Just over a year ago the first 'Creggan' was issued by the Creggan Local History Society as part of a Campaign to Chronicle, for the people of the Creggan Parish. Some of the important features of the history of this area; and to create a greater interest in, and awareness of, local history in our district. The response to this journal was such as to not only inspire, but to necessitate, the compilation of a second volume; and we are confident that this year's Creggan journal will prove as popular and as sought after as last year's.
Throughout the past twelve months the Society has met regularly for discussions and lectures, and has enjoyed several outings; with the most notable events on the calendar including visits from both Cardinal Tomás Ó Fiaich and Archbishop Simms (with talks on 'Crossmaglen in Australia' and 'The Book of Armagh' respectively). As in the past the winter series of meetings and lectures, will be held again this year in Crossmaglen Community Centre, on the first Thursday of each month, at 9.00 p.m.
The Society however has more than just a passive role to play in local community life, and this has been clearly evidenced by the restoration work carried out to Creggan Graveyard. A complete guide to this important burial place is currently being compiled and updated for the Society by Mr. Kevin McMahon, (a member of the Society, and long since a regular contributor to County and Provincial Historical publications), and will shortly be available to the public. 1 think it is appropriate to express here our gratitude to Mr. Jem Murphy for his selfless work on the Creggan Project and to highlight here the pressing necessity for funds to cover the cost of the restoration work. We are also privileged to number both Jem and Kevin amongst our contributors in this years 'Creggan' journal.
Our first article this year is a detailed account of the Dorsey Ramparts, by Michael McShane. Despite several excavations and reports on the ramparts, their origin is still shrouded by mystery and doubt. Michael has revisited this ancient entrenchment and has drawn on existing reports, along with his own observations to compile a comprehensive, and up to date description of the ramparts.
Cardinal Ó Fiaich has yet again done us the honour of contributing an authoritative account of Early 19th Century Disturbances in the area, and this is followed by a condensed version of a series of articles written by Kevin McMahon on the Agrarian Disturbances in this district during the mid 19th century. (Kevin's article on Agrarian Disturbances has already been published in several issues of Seanchas Ard Mhaca).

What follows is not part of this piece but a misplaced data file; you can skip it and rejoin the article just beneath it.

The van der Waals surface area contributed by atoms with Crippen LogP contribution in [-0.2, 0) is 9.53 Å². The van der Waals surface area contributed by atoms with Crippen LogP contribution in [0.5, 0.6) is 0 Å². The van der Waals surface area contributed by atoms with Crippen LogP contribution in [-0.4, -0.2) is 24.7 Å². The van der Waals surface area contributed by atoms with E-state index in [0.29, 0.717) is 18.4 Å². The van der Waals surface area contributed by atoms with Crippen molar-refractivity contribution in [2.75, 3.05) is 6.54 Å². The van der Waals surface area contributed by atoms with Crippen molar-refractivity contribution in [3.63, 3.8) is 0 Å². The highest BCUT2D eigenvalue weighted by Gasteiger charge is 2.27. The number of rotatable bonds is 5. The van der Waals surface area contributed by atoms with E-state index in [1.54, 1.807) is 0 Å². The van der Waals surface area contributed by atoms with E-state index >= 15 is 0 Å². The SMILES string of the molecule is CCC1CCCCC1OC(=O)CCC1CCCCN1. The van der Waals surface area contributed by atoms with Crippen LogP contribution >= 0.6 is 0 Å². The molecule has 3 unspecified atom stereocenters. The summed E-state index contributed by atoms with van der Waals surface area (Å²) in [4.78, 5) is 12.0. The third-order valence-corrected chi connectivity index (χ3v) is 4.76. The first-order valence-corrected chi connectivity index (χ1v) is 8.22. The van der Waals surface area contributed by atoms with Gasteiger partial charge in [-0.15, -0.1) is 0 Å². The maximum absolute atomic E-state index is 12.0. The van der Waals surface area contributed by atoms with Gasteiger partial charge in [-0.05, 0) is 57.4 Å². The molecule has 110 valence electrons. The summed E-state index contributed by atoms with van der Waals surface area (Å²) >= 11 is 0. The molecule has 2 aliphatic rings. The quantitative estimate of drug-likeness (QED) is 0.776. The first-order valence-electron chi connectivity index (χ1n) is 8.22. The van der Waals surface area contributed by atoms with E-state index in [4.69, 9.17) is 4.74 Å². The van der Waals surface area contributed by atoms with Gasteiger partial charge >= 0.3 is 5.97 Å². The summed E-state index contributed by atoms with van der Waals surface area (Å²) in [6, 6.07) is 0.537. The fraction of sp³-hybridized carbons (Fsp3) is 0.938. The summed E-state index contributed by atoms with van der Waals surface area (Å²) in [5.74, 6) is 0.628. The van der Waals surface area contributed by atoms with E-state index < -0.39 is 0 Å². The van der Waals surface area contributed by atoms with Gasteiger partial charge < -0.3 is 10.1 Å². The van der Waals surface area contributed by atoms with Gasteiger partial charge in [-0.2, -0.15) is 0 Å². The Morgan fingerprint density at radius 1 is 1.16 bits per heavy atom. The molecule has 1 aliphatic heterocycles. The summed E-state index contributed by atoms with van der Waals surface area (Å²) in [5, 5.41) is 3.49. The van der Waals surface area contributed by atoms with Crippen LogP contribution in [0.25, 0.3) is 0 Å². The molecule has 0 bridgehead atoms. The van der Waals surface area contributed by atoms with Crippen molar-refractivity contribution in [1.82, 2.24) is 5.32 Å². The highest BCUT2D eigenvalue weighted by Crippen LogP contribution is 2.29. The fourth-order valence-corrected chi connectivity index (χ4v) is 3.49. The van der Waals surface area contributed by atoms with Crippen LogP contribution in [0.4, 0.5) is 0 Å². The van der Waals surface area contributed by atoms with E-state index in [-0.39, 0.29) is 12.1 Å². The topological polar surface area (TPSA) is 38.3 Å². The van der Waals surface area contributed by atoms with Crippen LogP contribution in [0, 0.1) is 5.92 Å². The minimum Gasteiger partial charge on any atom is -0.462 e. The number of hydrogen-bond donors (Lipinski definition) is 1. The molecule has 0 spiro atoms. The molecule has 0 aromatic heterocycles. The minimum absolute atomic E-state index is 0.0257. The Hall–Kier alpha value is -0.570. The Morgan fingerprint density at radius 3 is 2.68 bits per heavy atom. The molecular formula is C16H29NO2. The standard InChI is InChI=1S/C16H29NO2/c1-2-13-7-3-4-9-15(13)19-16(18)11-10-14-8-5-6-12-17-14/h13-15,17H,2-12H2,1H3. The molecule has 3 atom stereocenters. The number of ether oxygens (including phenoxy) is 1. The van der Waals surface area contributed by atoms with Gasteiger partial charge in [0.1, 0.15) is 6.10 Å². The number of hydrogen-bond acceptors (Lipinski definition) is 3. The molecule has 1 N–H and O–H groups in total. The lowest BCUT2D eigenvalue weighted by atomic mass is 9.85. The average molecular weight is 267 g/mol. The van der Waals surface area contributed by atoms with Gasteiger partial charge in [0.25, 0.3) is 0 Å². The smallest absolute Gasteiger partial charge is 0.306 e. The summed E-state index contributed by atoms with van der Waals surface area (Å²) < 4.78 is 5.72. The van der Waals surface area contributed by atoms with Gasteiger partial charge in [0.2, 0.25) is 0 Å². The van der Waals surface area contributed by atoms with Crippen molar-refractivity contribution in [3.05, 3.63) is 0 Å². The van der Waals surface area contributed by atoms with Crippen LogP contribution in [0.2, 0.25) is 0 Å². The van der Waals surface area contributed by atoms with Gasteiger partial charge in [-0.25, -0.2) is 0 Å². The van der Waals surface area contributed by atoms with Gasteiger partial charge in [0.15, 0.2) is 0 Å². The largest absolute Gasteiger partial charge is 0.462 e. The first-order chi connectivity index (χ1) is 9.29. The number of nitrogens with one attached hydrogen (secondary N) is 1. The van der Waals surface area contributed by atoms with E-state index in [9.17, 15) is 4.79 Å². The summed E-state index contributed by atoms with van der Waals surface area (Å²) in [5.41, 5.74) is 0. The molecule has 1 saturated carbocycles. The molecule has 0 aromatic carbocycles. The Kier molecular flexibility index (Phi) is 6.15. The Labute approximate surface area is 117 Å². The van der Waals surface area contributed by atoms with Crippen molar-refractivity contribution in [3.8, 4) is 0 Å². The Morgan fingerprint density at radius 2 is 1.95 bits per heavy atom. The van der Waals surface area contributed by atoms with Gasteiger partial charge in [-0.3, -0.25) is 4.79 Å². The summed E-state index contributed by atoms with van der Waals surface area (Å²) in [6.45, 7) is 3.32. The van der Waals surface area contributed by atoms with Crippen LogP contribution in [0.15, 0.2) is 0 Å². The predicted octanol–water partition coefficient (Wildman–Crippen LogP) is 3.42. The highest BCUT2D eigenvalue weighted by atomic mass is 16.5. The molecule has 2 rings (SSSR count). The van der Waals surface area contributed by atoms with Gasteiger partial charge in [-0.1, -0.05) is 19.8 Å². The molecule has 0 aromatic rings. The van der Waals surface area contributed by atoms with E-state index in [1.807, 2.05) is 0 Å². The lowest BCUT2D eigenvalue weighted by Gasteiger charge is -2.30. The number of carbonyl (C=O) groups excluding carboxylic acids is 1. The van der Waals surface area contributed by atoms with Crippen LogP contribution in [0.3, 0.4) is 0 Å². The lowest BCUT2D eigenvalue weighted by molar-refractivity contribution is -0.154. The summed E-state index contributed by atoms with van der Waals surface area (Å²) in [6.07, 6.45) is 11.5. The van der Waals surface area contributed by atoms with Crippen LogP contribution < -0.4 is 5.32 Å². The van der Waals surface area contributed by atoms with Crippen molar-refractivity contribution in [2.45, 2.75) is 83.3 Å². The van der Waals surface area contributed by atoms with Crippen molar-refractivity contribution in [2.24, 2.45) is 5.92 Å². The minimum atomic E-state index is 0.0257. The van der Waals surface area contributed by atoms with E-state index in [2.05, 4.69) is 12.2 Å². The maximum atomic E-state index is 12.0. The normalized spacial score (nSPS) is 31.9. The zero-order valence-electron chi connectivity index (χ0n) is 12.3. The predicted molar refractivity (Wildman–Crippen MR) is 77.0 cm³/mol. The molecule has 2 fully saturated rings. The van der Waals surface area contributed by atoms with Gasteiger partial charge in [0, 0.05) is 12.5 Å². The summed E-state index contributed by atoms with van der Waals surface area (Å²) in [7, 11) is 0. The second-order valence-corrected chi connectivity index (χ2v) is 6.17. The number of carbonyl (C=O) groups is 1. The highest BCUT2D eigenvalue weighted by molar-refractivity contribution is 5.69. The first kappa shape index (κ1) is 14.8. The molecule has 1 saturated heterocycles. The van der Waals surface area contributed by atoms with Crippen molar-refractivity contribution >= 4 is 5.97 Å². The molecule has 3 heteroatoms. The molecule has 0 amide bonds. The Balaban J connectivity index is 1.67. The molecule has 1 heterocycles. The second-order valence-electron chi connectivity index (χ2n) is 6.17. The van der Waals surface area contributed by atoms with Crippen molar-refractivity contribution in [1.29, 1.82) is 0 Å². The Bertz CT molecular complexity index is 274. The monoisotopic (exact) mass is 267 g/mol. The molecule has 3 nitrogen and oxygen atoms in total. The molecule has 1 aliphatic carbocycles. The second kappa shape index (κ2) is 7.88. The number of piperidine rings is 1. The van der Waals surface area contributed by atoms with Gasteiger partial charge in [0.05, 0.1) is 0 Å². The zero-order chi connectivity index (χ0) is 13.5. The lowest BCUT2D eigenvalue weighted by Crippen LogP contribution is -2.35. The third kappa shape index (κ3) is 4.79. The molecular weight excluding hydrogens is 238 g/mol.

Mr. Jem Murphy writes for us for the first time this year, and gives a fascinating account of the Forde Family (of "Ford's Cross"); the builders and occupiers of Carnally House whose impressive ruins still dominate the Crossroads named after the family.
The Chair Woman of the Society, Mrs. Mary Cumiskey continues her articles based on reminiscences of some older folk in the parish, of days when they were hired out as youngsters at the many hirin' fairs of the early decades of this century. Mary has diligently recorded many oral histories in the last number of years, and it is an important aim of the Society that contemporary oral history be recorded as a valid source of local historical information. Locked in the minds of the older people of the parish is a wealth of information about our past - and this untapped resource is continually being lost to us. Indeed this year our Society mourns the loss of its oldest, and most devoted member, Mr. John Hannon. Go ndeanfaidh Dia Trocáire ar a Anam; He will be surely missed.
The last few articles in this years journal are from two renowned local figures: Mr. Michael Joe Duffy Broadcaster, Actor, Raconteur; and Mr. Con Short Author, Historian and Gaelgoir. We are very pleased that Michael Joe has returned to settle in Crossmaglen after his many travels, and we are also pleased that Con too has put pen to paper once again. In this, the Centenary Year of Crossmaglen Rangers G.EC., Con has compiled a complete History of the Club which, will shortly be published, we wish him 'Adh Mór' with the new book.
Local history is not just concerned with things long past and people long dead. In fact history is in the making each and every day. It is a wonderful source of information and entertainment, and the Creggan Local History Society would like to issue an open invitation to local historians, young and old, to come along to any of our meetings and find out more about our activities and work.
JOHN FEE, Editor